This is the hard truth of resurrection. Hard truths are not always sour or bitter to the ear; sometimes they are difficult because they seem impossible. Because they contain a joy that we might be inclined to fear. We sometimes desperately want to believe that our sins, the collective madness and cruelty of our world all add up to something that it just too much for God; that at the end of the day, our sins count. But the hard truth of today is that they do not. The hard truth today is that our shortcomings, our despair today, are finite; but mercy is infinite.
Christian tradition teaches that God does not create us out of loneliness or because he needs us. This may sound like a hard truth: God does not need you. But beneath it is a truth maybe harder still: God called you into being simply because he desired that you exist. God sang each one of us—you, me, Susie—into being before the foundation of the world because, there is no better way to say it: God is love.
This God not only takes on human flesh; he cooks breakfast for his friends: the same friends who, days earlier, had abandoned him—and this same Peter, who had denied him three times a few days ago, now hilariously practically falling out of the boat while his more reasonable companions trail behind him in the boat.
As St Paul tells us, this world, our world, the world that we have so monumentally and ingeniously screwed up, is already reconciled to God, in Jesus Christ. As Jesus said to his disciples in the dark hour before he went to his own death, “Be of good cheer. For I have overcome the world.”
You may not feel particularly cheerful right now. I know many of you today are feeling wounded, broken, cracked. That is as it should be. Do not fear the cracks in you: it’s how the light gets in (L. Cohen).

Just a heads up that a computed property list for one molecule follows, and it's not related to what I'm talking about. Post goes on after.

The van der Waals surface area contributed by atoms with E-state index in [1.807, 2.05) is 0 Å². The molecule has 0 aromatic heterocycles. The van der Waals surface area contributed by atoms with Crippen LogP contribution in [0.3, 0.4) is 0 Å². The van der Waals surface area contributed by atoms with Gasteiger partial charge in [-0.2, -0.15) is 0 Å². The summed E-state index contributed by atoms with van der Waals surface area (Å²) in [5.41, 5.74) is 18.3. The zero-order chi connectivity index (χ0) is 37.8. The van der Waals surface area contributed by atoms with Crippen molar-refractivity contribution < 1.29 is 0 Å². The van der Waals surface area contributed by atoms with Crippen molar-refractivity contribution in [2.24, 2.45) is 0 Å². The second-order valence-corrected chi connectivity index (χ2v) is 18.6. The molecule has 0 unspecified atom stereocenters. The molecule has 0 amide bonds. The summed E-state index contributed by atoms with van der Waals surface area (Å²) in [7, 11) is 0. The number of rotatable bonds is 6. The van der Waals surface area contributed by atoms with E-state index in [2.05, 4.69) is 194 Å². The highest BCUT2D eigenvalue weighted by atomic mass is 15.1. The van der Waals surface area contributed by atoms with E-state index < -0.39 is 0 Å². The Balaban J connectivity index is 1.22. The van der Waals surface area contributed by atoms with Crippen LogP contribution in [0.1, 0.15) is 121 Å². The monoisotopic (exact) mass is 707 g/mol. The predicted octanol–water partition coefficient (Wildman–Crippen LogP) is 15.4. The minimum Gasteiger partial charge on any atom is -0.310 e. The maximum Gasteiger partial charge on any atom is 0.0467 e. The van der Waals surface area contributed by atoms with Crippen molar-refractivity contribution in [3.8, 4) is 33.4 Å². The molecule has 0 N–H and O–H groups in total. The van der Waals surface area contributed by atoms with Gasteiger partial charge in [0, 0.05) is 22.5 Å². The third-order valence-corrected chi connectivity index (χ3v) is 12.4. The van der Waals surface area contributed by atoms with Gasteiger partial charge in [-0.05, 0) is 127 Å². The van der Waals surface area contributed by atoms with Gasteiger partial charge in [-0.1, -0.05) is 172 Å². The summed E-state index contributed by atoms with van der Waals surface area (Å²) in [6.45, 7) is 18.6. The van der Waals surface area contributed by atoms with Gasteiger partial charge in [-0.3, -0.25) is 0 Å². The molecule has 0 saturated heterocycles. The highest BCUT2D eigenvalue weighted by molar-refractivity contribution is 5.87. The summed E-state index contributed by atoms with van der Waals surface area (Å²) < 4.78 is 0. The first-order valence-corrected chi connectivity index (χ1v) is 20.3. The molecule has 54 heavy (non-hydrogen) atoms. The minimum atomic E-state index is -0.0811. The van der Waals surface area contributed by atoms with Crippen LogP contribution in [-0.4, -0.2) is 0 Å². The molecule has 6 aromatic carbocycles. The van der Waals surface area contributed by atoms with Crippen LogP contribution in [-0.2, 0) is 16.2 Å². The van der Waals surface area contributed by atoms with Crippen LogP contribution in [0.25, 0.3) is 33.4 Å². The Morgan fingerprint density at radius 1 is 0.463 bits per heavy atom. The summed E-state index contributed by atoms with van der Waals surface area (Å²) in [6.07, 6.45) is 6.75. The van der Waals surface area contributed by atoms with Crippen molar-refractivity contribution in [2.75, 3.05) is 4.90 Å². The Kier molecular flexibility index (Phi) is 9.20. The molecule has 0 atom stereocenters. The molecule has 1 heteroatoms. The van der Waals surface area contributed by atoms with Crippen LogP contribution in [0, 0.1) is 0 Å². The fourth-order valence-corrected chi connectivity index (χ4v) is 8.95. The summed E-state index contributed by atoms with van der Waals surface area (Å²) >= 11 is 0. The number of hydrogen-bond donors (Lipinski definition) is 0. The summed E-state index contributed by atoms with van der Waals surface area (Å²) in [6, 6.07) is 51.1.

Now is the time for mourning, but there will be a time when you can sing a clear, full-throated Alleluia, when your tears will dry and you will be able to breathe through your nose again, when your eyes will no longer burn red, when you can shout for joy with clear eyes and full confidence in a perfect pitch.
But that is not today. Today we celebrate the joy of Christ’s resurrection from the dead, and our participation in it, this beautiful, fragile gift of being human—but we do so with a shaky voice, with reddened eyes, with heaving and sunken chests. The Scriptures remind us that our lives are to be hymns of praise to the Triune God, even in the face of death. It is true that in this life, the hymn to God that we are to become does not always resolve into a bright major chord. We sometimes feel stuck in a minor key. But Christian faith forbids us the myth of ultimate tragedy. We believe that creation is a free gift, and not even our finite will can finally frustrate the infinite grace of the living God.
So: do not fear the dark. It is in the dark that light has shone, and the darkness has not overcome it. Do not fear your sorrow; do not fear to grieve, do not fear to be sad, to suffer. But also: do not fear something new but not unheard-of, the restoration of things forsaken, the turning of dark night to bright morning. Do not be afraid of the interruption of self-imposed restraint, the moment of ordinary grace in which a different order seems to break through the cracks in you: the order of gratuitous generosity, the order of unmerited gifts, the order of extravagant joy. For the inestimable gift of life—your own, your neighbors, and especially that of Susie Illges Lanier Maxwell, offer up to God a cold and a broken Hallelujah.